featured Poverty

Nothing of substance in the provincial budget for people on social assistance

KJIPUKTUK (Halifax) – There is much hype about the changes in the Nova Scotia child benefits program announced in the provincial budget. 

More people will qualify because of the new income thresholds, and that is a good thing, given the very high level of child poverty in this province.

See also: One in four kids: After 30 years there is hardly a dent in Nova Scotia child poverty

But these changes will not really benefit income assistance recipients. 

Standard household rates will not increase this fiscal year. That means that people who rely on income assistance alone will have less buying power than last year because of inflation, defined in the provincial budget as sitting at 2%. 

For instance, because of inflation a single adult without disabilities stands to lose $12.98 per month this year, a single adult with disabilities will be $18.26 per month poorer than last year. 

Meanwhile, as the above chart shows, the much touted increase in child benefits is negligible.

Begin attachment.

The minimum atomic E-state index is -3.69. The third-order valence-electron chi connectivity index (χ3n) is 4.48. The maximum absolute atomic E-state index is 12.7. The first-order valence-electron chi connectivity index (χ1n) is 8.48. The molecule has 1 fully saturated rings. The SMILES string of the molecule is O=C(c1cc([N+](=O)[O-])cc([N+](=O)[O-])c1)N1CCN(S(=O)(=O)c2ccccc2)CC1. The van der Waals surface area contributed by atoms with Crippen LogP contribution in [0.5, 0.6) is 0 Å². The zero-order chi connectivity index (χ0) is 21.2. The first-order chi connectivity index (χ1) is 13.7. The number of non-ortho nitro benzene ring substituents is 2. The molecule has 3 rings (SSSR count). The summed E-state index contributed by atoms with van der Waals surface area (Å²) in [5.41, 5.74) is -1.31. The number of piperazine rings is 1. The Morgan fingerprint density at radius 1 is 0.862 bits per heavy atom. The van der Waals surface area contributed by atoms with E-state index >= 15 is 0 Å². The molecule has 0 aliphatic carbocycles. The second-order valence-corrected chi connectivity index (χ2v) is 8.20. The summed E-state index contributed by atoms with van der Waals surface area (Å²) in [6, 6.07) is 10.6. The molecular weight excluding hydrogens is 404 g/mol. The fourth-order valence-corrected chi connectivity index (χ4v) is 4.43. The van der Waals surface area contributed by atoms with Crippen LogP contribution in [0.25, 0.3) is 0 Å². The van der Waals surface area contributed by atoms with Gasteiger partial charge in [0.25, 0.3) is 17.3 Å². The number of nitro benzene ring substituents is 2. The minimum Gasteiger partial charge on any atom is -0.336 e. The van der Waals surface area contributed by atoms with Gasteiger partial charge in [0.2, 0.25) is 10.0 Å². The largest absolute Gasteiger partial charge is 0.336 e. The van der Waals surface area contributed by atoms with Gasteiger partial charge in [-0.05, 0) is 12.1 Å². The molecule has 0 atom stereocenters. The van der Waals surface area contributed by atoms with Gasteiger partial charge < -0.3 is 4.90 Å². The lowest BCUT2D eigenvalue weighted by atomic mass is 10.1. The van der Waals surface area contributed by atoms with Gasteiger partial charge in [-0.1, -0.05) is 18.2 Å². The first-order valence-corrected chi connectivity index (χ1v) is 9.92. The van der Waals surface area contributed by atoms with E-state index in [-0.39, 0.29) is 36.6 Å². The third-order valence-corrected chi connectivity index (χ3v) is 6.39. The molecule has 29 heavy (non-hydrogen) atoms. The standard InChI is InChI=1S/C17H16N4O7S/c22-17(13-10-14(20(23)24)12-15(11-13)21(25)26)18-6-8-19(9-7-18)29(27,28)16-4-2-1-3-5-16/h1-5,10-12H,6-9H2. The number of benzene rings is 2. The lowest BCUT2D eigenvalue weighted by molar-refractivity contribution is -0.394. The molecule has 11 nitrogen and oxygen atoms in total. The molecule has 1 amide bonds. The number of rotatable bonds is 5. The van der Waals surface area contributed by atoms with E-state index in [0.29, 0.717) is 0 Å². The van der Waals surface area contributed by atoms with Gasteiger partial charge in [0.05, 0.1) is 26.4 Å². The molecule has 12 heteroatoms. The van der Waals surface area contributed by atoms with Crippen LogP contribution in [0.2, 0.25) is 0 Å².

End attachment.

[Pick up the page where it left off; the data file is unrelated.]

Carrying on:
Parents of one or two children will receive an increase in their child benefits of  $25 total per month. 

For reasons that can only be due to a serious case of departmental penny pinching, that increase is only $19 per month altogether if you have three children or more.  I’m not making it up, check the chart!

Applying inflation, that means that a single parent with one child will receive all of $6.58 per month more. 

A couple with two children will actually be $1.35 per month in the red after we apply the inflation adjustment.

“Supporting healthy children, youth and families is key to building a stronger province,” states Kelly Regan, Minister of Community Services in a press release that describes the changes.

And in her budget address Karen Casey, the Minister of Finance said “No child should live in poverty.”

Nice words, but once again people on income assistance and their children are forgotten.

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